Kerala is known to have several mythical as well as historical facts about its origin. In fact, the earliest written records are dated as back as the 2nd and the 4th century BC. Its strategic location at the southern tip of India, nestled very close to the Malabar Coast, has attracted several explorers to Kerala. One such explorer whose is remembered in the cosy Fort Kochi area in Kerala is Vasco Da Gama. In fact, Fort Kochi itself dates back to the 15th century that coincides with the advent of the Portuguese. Soon Fort Kochi evolved as one of the prime ports of that time, attracting the Dutch to the final arrival of the British. Kerala is a confluence of Christian, Hindu and Muslim population that leaves it tinge in the cuisines as well. Apart from this, the Portuguese, Dutch and European influences have also left an indelible mark on Keralite cuisine.
South Indian cuisine is rice based. Rice is combined with lentils to make wonderful Dosas, Idlis, Vadas and Uttapams. These items are glorious and delicious besides being nourishing and digestible (due to the fermenting process). They are combined with sambhar (dal), rasam (tamarind dal), dry and curried vegetable and pachadi (yogurt).Their rice preparations are also masterpieces like biryani from Hyderabad, lemon rice and rice seasoned with coconut, peanuts, tamarind, chilies, curry leaves, urad dal and fenugreek seeds. seasoning, nutritional balance, fragrance, taste, and visual appeal.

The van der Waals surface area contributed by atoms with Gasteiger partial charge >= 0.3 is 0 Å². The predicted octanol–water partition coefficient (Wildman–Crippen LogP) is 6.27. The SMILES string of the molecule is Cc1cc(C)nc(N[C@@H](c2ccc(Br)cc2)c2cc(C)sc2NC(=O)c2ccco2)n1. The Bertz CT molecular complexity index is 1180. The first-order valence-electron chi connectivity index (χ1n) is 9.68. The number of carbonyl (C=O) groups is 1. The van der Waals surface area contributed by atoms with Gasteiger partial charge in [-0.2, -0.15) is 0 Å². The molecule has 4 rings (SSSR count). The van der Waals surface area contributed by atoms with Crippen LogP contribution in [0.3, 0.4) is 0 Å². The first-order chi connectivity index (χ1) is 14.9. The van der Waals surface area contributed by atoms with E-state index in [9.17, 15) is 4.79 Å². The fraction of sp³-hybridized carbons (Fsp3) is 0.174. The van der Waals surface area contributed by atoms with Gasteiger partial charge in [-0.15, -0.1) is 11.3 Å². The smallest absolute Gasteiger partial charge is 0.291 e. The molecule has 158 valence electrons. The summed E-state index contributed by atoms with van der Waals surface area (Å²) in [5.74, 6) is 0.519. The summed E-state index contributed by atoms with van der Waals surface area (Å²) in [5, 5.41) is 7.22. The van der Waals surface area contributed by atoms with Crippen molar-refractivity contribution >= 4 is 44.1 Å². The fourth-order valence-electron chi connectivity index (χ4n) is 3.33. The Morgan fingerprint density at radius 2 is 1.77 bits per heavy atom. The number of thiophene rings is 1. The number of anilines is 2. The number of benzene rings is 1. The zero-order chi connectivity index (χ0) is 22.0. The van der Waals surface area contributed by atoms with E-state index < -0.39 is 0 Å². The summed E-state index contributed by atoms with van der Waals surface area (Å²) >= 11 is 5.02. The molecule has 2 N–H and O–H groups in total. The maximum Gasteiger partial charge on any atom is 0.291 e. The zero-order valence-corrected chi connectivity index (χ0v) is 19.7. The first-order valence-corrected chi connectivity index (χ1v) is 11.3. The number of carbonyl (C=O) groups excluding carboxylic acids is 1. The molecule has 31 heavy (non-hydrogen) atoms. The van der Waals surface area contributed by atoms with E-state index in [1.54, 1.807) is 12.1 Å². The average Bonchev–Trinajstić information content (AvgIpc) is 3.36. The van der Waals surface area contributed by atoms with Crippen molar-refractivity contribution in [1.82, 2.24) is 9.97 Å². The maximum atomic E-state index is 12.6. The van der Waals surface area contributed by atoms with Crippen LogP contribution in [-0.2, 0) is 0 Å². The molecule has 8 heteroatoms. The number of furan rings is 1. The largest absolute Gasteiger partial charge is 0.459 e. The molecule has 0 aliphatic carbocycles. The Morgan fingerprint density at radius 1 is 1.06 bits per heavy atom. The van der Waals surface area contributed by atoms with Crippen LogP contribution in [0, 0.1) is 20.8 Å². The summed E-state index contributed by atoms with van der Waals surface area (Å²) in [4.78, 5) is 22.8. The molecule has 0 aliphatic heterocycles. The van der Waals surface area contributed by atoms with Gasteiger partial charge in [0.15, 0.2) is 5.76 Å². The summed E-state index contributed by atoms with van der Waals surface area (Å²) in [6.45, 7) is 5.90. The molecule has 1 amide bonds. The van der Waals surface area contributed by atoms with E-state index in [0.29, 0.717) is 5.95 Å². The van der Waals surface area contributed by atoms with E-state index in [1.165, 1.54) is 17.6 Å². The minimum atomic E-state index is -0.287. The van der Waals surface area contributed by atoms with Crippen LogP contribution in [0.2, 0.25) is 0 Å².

North Indian cuisine is distinguished by the proportionally high use of dairy products; milk, paneer, ghee (clarified butter), and yoghurt are all common ingredients. Gravies are typically dairy-based. Other common ingredients include chilies, saffron, and nuts. The Mughal influence has resulted in meat-eating habits among many North Indians. Also, a variety of flours are used to make different types of breads like chapathis. rotis, phulkas, puris and naan. North Indian cooking features the use of the “tawa” (griddle) for baking flat breads like roti and paratha, and “tandoor” (a large and cylindrical charcoal-fired oven) for baking breads such as naan, and kulcha; main courses like tandoori chicken also cook in the tandoor. Other breads like puri and bhatoora, which are deep fried in oil, are also common. Goat and lamb meats are favored ingredients of many northern Indian recipes.
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